Different Types of Arthritis – May is Arthritis Awareness Month
Posted May 17, 2016

May is Arthritis Awareness Month and our focus is on those who suffer from debilitating arthritis. The term arthritis itself means inflammation in the joint area and can not only be debilitating but cause chronic pain that can change your life forever.

The Most Common Types of Arthritis

There are 100 different types of arthritis; however, these 4 are the most common types experienced:

  • Gout – It’s often a surprise to many that gout is a form of arthritis.
  • FibromyalgiaFibro is an auto-immune disease in which the body literally attacks it’s own system. Auto-immune diseases often have common symptoms of chronic pain, degenerative symptoms, and fatigue.
  • Rheumatoid ArthritisRA is another auto-immune disease that presents itself with common symptoms as mentioned above.
  • Psoriatic Arthritis – PsA or Psoriatic Arthritis is also an auto-immune disease and commonly presents itself along with an unsightly rash like psoriasis; hence it’s name.
  • OsteoarthritisOA is the most common type of arthritis

Caregiving for Debilitating Arthritis

Arthritis can be so painful and symptoms so severe that it becomes debilitating. When arthritis affects your quality of life it can be beneficial to seek out caregiving or some type of assisted living that can help make your life easier.

  • Mobility – Once arthritis becomes debilitating, mobility can become a very big concern. Having someone available to assist you safely as you move around can help keep you more active and help slow deterioration while also reducing pain.
  • Diet – Assistance with eating a balanced diet can help in many ways including maintaining weight, losing weight, eating anti-inflammatory foods, having healthy options ready to eat without needing to fix meals yourself.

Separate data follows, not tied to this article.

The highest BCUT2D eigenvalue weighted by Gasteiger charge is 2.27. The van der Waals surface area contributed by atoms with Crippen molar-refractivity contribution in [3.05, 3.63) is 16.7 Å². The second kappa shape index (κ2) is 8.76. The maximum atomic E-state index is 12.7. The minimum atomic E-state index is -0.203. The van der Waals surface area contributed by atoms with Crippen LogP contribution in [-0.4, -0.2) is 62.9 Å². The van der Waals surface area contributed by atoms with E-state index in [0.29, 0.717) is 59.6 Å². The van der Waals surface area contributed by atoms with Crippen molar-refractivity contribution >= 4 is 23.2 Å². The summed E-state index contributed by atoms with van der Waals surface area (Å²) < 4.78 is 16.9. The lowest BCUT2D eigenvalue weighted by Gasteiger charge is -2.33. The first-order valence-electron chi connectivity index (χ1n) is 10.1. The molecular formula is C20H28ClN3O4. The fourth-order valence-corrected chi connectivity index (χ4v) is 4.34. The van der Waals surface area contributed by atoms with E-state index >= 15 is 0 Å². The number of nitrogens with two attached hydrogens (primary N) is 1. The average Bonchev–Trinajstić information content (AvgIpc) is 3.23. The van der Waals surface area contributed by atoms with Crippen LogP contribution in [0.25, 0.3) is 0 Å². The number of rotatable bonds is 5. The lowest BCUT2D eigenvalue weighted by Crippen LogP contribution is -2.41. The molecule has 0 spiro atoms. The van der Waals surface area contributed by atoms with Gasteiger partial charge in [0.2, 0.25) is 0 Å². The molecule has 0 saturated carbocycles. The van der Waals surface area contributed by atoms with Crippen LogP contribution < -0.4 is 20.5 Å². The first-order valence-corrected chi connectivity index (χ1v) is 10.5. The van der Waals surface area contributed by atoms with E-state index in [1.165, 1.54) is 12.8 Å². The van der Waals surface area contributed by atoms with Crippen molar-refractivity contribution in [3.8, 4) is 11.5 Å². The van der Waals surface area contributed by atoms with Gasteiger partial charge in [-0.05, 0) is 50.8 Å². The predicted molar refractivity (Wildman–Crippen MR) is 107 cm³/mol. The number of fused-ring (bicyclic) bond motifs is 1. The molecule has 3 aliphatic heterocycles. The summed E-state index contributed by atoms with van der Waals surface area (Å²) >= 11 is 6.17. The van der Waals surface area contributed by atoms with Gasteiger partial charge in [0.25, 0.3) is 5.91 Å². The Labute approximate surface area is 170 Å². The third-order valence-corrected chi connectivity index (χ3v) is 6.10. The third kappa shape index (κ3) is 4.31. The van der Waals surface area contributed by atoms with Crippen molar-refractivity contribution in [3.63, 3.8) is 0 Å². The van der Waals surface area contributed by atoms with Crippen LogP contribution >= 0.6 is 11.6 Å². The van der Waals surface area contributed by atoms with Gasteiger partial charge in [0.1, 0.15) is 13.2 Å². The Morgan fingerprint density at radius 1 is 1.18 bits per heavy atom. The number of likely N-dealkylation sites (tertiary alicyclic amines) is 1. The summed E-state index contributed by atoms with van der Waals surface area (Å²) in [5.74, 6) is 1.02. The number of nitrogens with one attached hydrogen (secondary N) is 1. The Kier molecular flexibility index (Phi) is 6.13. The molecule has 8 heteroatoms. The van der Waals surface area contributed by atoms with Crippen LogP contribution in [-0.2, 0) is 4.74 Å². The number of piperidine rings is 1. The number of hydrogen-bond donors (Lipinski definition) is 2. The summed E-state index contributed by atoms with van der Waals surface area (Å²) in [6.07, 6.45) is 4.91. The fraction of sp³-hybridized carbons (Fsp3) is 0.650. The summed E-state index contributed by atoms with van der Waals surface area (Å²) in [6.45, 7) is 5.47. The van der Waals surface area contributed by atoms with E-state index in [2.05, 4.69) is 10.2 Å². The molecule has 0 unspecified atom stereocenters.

• Medication Monitoring – Many assisted living facilities can monitor your pain levels; provide medication on time, regularly; suggest alternative methods of dealing with mobility & pain; and much more.
  • SafetyAssisted living facilities are designed to accommodate those who are fall risks or need assistive devices for safe mobility. Grab bars, specially designed floors and other safety designs are commonly built in and help keep residents safe.
  • Depression – Debilitating arthritis means that you can no longer do many of the things you used to do and this can cause feelings of depression and worthlessness. Caregivers, whether in-home or in a facility, can not only recognize signs of depression but help you address it.
  • Socialization – Any debilitating disease will decrease your ability to continue many of the forms of entertainment you used to enjoy. Living in an assisted living facility can help you maintain your independence while being around others; most likely resulting in you finding a multitude of options to socialize and find new hobbies.

Senior Living Experts can help you find the best options to deal with your arthritis while maintaining your independence. The reality is that arthritis can be extremely painful at any level; but debilitating arthritis literally changes your quality of life.


Photo by handarmdoc/Flickr

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